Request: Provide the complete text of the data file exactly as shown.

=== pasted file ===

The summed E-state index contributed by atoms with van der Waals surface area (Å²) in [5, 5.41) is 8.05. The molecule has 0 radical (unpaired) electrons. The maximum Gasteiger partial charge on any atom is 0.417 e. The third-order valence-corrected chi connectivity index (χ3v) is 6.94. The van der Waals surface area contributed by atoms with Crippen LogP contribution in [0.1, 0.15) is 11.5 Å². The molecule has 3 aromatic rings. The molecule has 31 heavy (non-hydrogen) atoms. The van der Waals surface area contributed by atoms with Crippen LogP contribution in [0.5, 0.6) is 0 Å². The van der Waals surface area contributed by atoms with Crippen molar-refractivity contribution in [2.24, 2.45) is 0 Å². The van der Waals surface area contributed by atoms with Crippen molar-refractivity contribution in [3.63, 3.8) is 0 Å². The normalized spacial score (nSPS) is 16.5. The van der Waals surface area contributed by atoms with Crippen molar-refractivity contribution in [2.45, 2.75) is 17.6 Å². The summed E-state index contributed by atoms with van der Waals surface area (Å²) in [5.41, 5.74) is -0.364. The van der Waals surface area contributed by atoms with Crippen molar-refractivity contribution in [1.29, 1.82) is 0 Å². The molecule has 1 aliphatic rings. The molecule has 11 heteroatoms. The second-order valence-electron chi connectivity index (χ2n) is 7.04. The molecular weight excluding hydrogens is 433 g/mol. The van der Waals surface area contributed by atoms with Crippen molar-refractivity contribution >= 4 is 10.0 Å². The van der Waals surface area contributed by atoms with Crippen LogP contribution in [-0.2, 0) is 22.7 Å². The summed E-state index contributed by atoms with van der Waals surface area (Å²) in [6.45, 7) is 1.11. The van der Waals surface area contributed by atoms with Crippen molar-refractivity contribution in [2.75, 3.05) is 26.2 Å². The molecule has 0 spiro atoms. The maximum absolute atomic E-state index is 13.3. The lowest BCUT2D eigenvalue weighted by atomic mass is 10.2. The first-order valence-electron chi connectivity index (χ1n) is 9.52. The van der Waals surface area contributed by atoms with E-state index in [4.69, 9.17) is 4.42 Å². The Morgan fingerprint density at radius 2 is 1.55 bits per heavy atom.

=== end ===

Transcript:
The summed E-state index contributed by atoms with van der Waals surface area (Å²) in [5, 5.41) is 8.05. The molecule has 0 radical (unpaired) electrons. The maximum Gasteiger partial charge on any atom is 0.417 e. The third-order valence-corrected chi connectivity index (χ3v) is 6.94. The van der Waals surface area contributed by atoms with Crippen LogP contribution in [0.1, 0.15) is 11.5 Å². The molecule has 3 aromatic rings. The molecule has 31 heavy (non-hydrogen) atoms. The van der Waals surface area contributed by atoms with Crippen LogP contribution in [0.5, 0.6) is 0 Å². The van der Waals surface area contributed by atoms with Crippen molar-refractivity contribution in [2.24, 2.45) is 0 Å². The van der Waals surface area contributed by atoms with Crippen molar-refractivity contribution in [3.63, 3.8) is 0 Å². The normalized spacial score (nSPS) is 16.5. The van der Waals surface area contributed by atoms with Crippen molar-refractivity contribution in [2.45, 2.75) is 17.6 Å². The summed E-state index contributed by atoms with van der Waals surface area (Å²) in [5.41, 5.74) is -0.364. The van der Waals surface area contributed by atoms with Crippen molar-refractivity contribution in [1.29, 1.82) is 0 Å². The molecule has 1 aliphatic rings. The molecule has 11 heteroatoms. The second-order valence-electron chi connectivity index (χ2n) is 7.04. The molecular weight excluding hydrogens is 433 g/mol. The van der Waals surface area contributed by atoms with Crippen molar-refractivity contribution >= 4 is 10.0 Å². The van der Waals surface area contributed by atoms with Crippen LogP contribution in [-0.2, 0) is 22.7 Å². The summed E-state index contributed by atoms with van der Waals surface area (Å²) in [6.45, 7) is 1.11. The van der Waals surface area contributed by atoms with Crippen molar-refractivity contribution in [2.75, 3.05) is 26.2 Å². The molecule has 0 spiro atoms. The maximum absolute atomic E-state index is 13.3. The lowest BCUT2D eigenvalue weighted by atomic mass is 10.2. The first-order valence-electron chi connectivity index (χ1n) is 9.52. The van der Waals surface area contributed by atoms with E-state index in [4.69, 9.17) is 4.42 Å². The Morgan fingerprint density at radius 2 is 1.55 bits per heavy atom.